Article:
December 26, 2015


The great graying of China: Why the new two-child policy is too little, too late : China is about to get old, fast. (Mei Fong, December 24, 2015, Quartz)

In China, the aging transition will happen in just one generation, and the cupboard is woefully bare.
At least in the West, this transition took over 50 years to take shape. Consequently, countries there have had more time to stock up for the gray years ahead, both economically and socially. (Some might argue that even these preparations are inadequate.) In China, the aging transition will happen in just one generation, and the cupboard is woefully bare.

Other side effects of China's one-child policy are still in the realm of speculation. The policy has has created a gender imbalance, which some academics suggest could make China more warlike or unstable--but such a result is far from certain. The one-child policy has also created a cohort of "Little Emperors"--single children--which various social studies suggest has created a generation of pessimistic, solipsistic low-risk takers that could potentially dampen China's economic dynamism. But again, this is unproven.

What is certain is, short of some cataclysmic plague or war, is that China's vast cohort of workers will grow old. Right now, if you were to stroll through urban parks in China, you might well conclude that aging in the country is a pleasant affair. China has one of the earliest retirement ages in the world--as early as 55 years old for women, and 60 for men. As a result, China's parks are filled with vigorous pensioners engaged in picturesque activities: dancing, tai chi, sword fighting, kite flying, and, my particular favorite, a form of geriatric graffiti that involves tracing Chinese calligraphy on pavements using water and brushes, which dry and leave no trace. Public spaces are filled with irrepressible "dancing grannies" who fill the air with music from huge boom-boxes. IKEA cafeterias have become a hot singles scene for the over-sixty set.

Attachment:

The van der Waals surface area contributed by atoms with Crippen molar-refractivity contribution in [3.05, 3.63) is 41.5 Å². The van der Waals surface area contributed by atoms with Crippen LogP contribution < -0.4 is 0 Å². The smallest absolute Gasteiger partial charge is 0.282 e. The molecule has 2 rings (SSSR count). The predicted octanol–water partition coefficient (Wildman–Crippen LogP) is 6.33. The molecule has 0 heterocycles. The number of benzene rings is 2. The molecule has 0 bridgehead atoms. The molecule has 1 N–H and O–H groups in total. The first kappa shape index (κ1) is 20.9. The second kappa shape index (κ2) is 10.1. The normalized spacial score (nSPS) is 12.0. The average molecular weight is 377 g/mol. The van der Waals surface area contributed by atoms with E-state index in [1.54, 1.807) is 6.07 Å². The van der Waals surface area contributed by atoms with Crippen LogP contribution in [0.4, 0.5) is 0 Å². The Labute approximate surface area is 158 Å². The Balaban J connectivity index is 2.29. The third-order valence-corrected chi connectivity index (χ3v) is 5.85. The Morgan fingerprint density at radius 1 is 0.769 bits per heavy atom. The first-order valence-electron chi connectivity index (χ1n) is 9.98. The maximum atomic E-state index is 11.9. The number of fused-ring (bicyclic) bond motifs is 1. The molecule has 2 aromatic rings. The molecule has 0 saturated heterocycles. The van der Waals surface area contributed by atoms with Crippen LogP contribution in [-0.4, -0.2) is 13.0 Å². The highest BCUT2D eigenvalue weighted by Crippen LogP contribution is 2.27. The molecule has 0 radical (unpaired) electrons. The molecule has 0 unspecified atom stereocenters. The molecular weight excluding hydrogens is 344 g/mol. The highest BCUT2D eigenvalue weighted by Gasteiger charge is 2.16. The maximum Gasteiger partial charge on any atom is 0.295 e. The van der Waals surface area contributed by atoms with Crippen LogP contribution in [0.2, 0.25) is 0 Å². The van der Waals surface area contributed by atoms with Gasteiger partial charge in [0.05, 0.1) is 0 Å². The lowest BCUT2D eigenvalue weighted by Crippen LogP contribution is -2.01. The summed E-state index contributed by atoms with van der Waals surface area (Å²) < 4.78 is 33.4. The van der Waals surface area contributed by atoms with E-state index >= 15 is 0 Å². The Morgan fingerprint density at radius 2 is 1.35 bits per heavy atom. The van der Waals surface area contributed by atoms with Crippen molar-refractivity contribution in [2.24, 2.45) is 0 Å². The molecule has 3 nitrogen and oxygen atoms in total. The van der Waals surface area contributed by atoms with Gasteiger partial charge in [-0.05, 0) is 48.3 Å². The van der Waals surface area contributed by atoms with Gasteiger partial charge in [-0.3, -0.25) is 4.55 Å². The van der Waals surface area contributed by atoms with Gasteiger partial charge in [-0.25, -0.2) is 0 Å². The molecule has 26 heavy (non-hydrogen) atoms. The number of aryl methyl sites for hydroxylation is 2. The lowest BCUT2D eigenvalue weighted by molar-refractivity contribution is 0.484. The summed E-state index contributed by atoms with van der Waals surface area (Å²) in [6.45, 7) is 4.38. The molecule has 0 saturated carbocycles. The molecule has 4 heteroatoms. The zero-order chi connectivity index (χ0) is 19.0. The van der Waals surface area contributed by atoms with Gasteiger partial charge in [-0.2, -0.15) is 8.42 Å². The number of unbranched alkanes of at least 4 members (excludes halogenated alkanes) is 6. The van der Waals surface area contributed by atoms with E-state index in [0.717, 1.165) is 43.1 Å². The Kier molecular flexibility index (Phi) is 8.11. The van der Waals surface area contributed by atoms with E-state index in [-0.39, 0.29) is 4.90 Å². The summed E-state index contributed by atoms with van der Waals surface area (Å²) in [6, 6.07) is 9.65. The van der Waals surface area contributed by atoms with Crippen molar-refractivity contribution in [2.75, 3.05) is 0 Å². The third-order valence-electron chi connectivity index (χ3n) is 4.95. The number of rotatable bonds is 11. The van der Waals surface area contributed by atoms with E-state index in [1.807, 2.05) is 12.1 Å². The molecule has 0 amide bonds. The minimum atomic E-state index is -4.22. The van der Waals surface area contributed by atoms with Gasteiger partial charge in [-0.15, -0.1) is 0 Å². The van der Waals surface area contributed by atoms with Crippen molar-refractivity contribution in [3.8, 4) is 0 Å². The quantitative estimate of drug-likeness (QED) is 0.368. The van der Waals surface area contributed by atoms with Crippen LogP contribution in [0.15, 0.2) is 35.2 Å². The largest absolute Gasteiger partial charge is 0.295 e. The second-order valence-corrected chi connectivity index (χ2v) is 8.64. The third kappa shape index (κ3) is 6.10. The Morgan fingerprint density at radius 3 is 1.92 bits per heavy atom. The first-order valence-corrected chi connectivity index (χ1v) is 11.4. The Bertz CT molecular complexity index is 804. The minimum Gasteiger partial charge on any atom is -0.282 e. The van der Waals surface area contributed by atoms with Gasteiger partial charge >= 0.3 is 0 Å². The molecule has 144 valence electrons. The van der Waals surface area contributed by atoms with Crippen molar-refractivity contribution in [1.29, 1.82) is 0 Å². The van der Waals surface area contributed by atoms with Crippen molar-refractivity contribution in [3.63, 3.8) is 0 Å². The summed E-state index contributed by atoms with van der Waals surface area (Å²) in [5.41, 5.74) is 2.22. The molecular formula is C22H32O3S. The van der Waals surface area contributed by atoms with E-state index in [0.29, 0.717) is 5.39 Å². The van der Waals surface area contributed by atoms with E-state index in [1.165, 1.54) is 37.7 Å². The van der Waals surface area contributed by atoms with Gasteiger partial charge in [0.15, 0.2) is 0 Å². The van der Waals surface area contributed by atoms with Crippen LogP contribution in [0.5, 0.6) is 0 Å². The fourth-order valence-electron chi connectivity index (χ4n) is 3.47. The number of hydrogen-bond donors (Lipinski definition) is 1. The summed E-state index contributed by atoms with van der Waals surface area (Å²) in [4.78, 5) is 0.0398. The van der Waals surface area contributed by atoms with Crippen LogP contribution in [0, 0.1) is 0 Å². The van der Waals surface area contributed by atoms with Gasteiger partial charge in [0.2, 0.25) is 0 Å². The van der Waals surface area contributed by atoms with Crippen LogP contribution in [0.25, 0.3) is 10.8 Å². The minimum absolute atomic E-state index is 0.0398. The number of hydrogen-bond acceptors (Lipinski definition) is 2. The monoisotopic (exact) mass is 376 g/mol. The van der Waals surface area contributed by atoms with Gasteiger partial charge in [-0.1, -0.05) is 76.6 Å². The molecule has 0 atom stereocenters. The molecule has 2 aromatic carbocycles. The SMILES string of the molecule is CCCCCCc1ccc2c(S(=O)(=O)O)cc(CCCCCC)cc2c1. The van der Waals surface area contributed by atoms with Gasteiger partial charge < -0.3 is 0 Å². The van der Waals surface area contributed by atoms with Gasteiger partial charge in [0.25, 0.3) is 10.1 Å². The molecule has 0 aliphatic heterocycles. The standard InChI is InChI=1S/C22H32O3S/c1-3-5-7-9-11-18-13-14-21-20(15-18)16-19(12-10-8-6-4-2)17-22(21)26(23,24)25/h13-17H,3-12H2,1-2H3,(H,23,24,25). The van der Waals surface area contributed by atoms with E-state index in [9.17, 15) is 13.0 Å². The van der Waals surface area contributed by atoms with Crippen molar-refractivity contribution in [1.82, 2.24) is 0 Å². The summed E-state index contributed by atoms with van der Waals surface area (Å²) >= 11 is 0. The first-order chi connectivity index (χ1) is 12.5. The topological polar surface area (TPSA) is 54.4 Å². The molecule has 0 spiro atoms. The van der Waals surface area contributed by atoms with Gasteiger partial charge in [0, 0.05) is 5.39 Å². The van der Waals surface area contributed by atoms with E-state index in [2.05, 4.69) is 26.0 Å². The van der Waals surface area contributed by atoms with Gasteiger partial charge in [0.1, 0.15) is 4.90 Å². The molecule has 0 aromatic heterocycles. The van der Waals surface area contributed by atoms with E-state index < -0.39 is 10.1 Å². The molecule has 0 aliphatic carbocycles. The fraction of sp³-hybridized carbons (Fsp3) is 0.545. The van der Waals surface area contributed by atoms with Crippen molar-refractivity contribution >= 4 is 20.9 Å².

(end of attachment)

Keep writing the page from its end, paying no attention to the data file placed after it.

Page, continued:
But this lifestyle may soon change. There are two things that help make old age more tolerable. The first is money, which pays for comforts, medical treatments and necessities at a time when people can no longer work. The second is family, or family substitutes, for emotional support as well as physical care. In China's future, both will be hard to achieve in adequate amounts.

Posted by at December 26, 2015 8:19 AM